- The Washington Times - Tuesday, October 11, 2005

BERLIN — Conservative leader Angela Merkel was assured of becoming the country’s first female leader yesterday when Chancellor Gerhard Schroeder bowed out during power-sharing talks that ended weeks of gridlock.

But the shy pastor’s daughter from the former communist east paid a heavy price for power by giving Mr. Schroeder’s center-left Social Democratic Party (SPD) control over eight ministries, including the key portfolios of foreign affairs, finance, justice and labor.

Her two-party conservative alliance will have the chancellor’s office, a related ministry and six other Cabinet posts including the defense, economy and interior ministries, also for a total of eight.

The agreement, reached after a bitter power struggle caused by Mrs. Merkel’s failure to win a convincing majority in Sept. 18 elections, means Germany will be governed by a “grand coalition” of conservatives and Social Democrats for the first time in almost four decades. The left-right coalition will command a total of 448 votes in the 614-seat parliament, the Bundestag.

Mrs. Merkel, 51, said both groupings, though bitter rivals during the election, were obliged for the sake of the country and their own political future to make a success of the new government.

“If we don’t succeed together and deliver what people in this country want, then things will get very difficult for both parties,” she said at a press conference where she announced the agreement.

Asked how she felt at becoming Germany’s youngest chancellor, she smiled coyly before reverting to her customary formality. “Firstly, I feel good. Secondly, we have a lot of work to do. … I am in a state of excited alertness.”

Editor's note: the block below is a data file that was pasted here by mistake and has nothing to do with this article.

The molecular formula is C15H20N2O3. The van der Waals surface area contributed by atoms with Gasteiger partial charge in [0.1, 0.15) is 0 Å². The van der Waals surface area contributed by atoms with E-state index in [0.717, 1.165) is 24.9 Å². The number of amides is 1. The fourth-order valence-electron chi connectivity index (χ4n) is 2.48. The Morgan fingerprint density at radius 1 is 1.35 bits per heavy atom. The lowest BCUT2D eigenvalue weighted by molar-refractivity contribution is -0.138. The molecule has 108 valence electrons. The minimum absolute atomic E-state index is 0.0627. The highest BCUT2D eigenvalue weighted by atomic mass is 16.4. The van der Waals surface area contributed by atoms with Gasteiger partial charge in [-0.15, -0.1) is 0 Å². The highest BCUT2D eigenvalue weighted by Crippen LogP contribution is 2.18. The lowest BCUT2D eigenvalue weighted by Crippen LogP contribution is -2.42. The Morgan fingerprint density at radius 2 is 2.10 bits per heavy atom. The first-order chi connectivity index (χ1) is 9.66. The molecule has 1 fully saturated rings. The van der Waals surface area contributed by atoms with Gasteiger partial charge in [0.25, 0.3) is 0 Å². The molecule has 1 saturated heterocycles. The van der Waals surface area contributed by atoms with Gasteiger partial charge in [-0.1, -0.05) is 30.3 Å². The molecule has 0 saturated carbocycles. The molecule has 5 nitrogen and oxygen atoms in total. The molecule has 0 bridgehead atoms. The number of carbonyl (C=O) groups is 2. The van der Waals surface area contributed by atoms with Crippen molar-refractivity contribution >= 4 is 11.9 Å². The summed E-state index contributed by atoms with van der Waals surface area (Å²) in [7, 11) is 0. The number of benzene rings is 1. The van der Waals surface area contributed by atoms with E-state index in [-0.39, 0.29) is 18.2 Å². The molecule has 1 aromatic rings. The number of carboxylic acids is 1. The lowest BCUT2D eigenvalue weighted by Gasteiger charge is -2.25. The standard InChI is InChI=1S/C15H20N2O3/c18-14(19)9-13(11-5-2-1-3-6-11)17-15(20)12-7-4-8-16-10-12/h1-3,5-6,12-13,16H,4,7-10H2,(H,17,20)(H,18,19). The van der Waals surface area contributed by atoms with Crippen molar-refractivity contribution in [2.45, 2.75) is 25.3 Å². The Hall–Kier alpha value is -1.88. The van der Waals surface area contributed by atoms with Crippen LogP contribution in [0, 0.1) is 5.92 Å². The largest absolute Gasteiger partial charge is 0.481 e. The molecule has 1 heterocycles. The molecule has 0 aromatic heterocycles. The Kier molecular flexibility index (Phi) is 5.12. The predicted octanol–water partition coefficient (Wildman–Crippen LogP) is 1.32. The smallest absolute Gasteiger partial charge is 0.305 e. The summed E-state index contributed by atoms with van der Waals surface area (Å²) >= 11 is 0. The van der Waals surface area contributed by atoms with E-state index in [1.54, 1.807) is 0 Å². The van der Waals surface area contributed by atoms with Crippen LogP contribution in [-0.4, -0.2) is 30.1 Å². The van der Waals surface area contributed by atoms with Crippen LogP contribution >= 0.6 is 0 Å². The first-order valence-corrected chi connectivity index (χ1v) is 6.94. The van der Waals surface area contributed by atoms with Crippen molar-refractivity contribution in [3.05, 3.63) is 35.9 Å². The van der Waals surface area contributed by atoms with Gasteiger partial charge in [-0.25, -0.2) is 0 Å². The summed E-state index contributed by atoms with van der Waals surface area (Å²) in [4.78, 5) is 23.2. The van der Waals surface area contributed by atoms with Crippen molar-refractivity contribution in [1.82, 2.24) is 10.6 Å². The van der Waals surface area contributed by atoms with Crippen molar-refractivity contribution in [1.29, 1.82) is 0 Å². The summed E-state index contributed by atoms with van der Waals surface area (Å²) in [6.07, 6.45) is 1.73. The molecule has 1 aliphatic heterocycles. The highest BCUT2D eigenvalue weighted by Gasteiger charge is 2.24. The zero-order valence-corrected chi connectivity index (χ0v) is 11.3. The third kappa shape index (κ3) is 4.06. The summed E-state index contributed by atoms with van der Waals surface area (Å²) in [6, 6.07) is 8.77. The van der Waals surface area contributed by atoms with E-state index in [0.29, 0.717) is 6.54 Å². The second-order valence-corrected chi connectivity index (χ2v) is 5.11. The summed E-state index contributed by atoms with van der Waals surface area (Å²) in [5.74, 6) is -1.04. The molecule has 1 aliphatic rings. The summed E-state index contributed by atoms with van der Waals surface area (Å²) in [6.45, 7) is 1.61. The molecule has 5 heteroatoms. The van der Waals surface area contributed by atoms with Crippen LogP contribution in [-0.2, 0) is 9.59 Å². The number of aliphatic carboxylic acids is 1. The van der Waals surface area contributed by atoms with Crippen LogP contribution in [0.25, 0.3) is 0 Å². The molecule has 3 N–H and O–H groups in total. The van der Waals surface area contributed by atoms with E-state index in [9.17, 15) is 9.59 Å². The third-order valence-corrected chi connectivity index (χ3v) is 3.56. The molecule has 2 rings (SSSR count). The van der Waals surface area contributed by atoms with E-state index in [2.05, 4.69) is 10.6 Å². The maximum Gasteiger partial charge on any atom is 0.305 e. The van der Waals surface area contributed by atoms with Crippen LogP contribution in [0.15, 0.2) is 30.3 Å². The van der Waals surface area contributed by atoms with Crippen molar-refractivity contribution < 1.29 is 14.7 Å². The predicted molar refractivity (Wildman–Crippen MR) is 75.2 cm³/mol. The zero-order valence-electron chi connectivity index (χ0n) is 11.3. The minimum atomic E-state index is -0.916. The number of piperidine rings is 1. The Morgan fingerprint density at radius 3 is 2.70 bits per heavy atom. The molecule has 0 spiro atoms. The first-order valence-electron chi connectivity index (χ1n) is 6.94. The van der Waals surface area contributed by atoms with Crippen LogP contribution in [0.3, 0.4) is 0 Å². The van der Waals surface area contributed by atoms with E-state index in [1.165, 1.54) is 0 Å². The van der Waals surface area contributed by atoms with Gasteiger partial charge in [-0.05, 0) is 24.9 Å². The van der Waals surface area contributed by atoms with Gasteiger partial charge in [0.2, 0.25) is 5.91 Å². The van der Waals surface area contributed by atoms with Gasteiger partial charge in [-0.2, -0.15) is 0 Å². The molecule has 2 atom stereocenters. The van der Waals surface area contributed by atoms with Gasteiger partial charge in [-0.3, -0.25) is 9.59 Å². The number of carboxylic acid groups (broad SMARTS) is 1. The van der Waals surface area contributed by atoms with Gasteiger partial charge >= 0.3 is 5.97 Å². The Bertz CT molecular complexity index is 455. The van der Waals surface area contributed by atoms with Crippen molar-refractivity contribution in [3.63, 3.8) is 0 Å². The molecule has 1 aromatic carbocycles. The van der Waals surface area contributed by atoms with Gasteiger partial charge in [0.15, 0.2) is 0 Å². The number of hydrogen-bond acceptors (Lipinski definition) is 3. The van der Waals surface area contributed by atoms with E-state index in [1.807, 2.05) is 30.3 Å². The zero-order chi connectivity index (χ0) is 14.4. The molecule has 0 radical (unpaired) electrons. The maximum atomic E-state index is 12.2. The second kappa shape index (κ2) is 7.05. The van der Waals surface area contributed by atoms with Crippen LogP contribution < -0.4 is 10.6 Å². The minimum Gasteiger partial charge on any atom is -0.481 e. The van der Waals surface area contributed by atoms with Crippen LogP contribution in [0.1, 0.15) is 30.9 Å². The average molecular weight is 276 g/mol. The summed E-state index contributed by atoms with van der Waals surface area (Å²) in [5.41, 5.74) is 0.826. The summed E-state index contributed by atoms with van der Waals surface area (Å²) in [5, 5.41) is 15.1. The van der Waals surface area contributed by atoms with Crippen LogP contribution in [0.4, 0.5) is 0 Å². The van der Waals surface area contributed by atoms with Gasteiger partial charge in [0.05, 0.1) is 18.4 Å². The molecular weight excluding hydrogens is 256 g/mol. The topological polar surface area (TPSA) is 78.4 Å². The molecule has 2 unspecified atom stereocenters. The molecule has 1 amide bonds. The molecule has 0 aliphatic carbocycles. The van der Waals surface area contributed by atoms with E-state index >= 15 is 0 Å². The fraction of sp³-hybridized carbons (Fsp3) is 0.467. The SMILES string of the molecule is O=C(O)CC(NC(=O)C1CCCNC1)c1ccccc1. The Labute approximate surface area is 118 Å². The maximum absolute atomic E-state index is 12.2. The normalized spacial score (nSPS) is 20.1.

Analysts said the compromise had robbed Mrs. Merkel of the chance to pursue the radical economic reform plans that had earned her comparisons to Britain’s Margaret Thatcher.

They also predicted she would have trouble stamping her authority on the government, even within her own ranks. The economy ministry will be run by powerful Bavarian Gov. Edmund Stoiber, head of the conservative Christian Social Union party, who has often clashed with the new chancellor.

The change of government also left uncertainty over the direction of German foreign policy, with the SPD-led Foreign Ministry liable to limit any effort to move toward Washington on Iraq and other issues.

The departure of Mr. Schroeder, who had maintained close personal contacts with Presidents Vladimir Putin of Russia and Jacques Chirac of France, was meanwhile expected to lead to a softening of ties with those countries.

Mrs. Merkel gave little away yesterday. “I’m convinced good trans-Atlantic relations are an important task and in the German interest. That doesn’t mean one has to agree on all issues but it means one should have a good relationship of trust,” she said.

Apart from the appointment of Mr. Stoiber to be economy minister, there was no announcement who would get the other posts and SPD leader Franz Muenteferng said no decisions had been reached.

Mr. Schroeder made no public appearances but was reported to have said he would have no role in the new government.

Mrs. Merkel, a Protestant who trained as a physicist in communist East Germany, entered politics after the Berlin Wall came down in 1989 and was mentored by former Chancellor Helmut Kohl.

She showed resilience and shrewdness in rising through the ranks of the mainly Catholic, male-dominated Christian Democrat Union, and became CDU leader in 2000 at a time when the party was in the throes of a funding scandal.

Yet she has never been able to establish full control of a party in which many, especially the powerful state governors, view her with envy and suspicion.



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